David Shrigley: exclusive illustrations for the New Statesman

A gallery of drawings by the irreverent and witty artist.

In this week's New Statesman (out Thursday 26 January) we're publishing an exclusive new illustration by David Shrigley to coincide with his first major survey exhibition at the Hayward Gallery, London.

David Shrigley: Brain Activity opens on 1 February and features works covering the full range of the British artist's oeuvre -- photography, books, sculpture, animation, painting, music -- as well as new artworks and installations he has created specially for the Southbank Centre show.

As a former New Statesman illustrator one of his large drawings was published in the mag every other week for a year and a half, and above you'll find a few classic Shrigleys dug out from the NS archive for the occasion.

Illustrations originally appeared in the following issues of the New Statesman: 14 June 2010 | 5 July 2010 | 2 August 2010 | 13 September 2010 | 11 October 2010 | 25 October 2010 | 8 November 2010 | 22 November 2010 | 6 December 2010

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Poem: "When the Americans came"

“Do you have vampires around here?”

When the Americans came,

they didn’t take to our gardens:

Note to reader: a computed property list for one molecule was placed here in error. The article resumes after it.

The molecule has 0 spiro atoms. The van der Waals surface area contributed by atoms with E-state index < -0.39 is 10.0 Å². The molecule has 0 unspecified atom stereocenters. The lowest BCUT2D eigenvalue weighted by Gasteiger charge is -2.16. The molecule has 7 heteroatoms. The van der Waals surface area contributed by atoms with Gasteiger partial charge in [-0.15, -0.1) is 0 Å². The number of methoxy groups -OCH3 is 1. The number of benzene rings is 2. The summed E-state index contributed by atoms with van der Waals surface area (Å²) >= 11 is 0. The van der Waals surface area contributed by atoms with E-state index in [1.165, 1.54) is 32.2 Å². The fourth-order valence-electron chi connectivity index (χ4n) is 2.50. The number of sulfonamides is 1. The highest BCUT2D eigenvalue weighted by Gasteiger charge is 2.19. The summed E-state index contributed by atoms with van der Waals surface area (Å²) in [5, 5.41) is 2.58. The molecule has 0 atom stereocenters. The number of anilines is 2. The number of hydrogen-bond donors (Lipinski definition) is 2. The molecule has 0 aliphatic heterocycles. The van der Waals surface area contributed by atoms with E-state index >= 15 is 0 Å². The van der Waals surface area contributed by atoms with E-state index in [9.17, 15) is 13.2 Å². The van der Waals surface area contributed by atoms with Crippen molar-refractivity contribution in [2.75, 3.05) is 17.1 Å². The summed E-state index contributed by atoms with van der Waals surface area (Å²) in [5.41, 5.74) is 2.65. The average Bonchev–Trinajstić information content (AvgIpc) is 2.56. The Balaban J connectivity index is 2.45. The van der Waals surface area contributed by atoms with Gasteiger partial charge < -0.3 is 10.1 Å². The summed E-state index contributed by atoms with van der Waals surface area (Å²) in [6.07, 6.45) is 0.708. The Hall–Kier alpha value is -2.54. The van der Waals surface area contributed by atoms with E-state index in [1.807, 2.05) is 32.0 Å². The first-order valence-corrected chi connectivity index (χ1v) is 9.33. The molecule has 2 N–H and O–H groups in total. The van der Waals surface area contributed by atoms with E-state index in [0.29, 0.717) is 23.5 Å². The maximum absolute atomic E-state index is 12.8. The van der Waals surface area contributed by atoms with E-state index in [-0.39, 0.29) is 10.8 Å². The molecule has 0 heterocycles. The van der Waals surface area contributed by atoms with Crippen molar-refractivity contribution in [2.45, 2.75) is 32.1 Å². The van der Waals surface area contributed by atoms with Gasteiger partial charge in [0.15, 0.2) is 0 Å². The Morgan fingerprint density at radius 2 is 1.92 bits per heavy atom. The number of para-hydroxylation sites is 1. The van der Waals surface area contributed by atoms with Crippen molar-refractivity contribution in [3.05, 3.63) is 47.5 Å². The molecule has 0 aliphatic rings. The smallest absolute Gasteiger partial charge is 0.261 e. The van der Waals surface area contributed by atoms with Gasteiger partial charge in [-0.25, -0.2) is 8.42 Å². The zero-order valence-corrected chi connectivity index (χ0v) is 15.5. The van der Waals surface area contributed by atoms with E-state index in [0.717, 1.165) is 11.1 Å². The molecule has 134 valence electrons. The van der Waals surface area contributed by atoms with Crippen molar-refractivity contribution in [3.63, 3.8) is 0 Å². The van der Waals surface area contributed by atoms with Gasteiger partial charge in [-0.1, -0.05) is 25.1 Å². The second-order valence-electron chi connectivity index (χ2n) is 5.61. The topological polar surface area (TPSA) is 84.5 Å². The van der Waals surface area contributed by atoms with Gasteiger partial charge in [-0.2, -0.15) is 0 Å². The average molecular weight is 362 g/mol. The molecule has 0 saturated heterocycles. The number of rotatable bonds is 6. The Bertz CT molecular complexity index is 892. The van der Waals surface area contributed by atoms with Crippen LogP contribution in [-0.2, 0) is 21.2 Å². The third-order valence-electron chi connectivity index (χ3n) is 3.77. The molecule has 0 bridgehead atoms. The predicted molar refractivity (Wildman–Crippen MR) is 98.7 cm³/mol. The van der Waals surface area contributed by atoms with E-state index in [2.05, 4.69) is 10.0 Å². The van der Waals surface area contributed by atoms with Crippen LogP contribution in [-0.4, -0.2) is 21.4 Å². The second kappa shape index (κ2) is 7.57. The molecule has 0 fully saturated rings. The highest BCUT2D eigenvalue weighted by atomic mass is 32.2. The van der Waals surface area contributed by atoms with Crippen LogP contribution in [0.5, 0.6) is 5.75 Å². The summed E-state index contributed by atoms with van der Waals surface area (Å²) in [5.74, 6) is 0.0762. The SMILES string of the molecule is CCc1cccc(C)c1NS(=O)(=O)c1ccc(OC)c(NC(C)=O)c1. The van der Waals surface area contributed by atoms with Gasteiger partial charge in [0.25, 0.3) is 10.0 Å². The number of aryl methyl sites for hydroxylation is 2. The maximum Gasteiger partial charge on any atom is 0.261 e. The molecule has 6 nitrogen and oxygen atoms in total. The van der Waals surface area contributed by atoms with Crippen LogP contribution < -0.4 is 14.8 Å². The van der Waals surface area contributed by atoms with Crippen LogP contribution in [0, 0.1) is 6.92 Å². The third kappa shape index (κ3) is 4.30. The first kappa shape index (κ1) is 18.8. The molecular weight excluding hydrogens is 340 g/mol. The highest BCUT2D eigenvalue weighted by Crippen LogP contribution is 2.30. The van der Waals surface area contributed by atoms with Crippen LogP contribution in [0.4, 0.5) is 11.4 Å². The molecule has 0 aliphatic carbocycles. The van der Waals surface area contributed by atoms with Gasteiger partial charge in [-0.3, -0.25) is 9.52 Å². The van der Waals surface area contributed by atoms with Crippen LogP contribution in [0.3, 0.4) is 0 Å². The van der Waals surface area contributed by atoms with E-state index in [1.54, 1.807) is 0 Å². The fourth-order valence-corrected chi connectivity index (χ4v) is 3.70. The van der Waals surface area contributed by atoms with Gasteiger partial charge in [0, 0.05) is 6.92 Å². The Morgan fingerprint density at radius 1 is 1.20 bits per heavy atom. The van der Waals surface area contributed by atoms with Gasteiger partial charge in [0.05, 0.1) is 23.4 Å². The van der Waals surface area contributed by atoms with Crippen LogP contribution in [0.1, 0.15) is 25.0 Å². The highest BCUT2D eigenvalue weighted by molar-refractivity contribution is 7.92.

the apple orchard smelling of wild garlic,

foxgloves growing among the runner beans.


“Do you have vampires around here?”

a visitor from Carolina asked me.

It was a shambles, Wilfred knew that,

nodding wisely as though apologising


for the ill manners of King George,

the clematis purple in the thatched roofing.

But come the softe sonne,

there are oxlips in Fry’s woods,


forget-me-nots in the shallow stream,

lettuce and spring onions for a salad.

It’s certain that fine women eat

A crazy salad with their meat*


I tried to tell them. But they weren’t women,

and didn’t care to listen to a boy.

They preferred the red rosehips

we used for making wine.


Danced outside the village church

round the maypole Jack Parnham made.

Now they’re gone,

the wild garlic has returned.


* W B Yeats, “A Prayer for My Daughter”


William Bedford is a novelist, children’s author and poet. His eighth collection of verse, The Bread Horse, is published by Red Squirrel Press.

This article first appeared in the 20 October 2016 issue of the New Statesman, Brothers in blood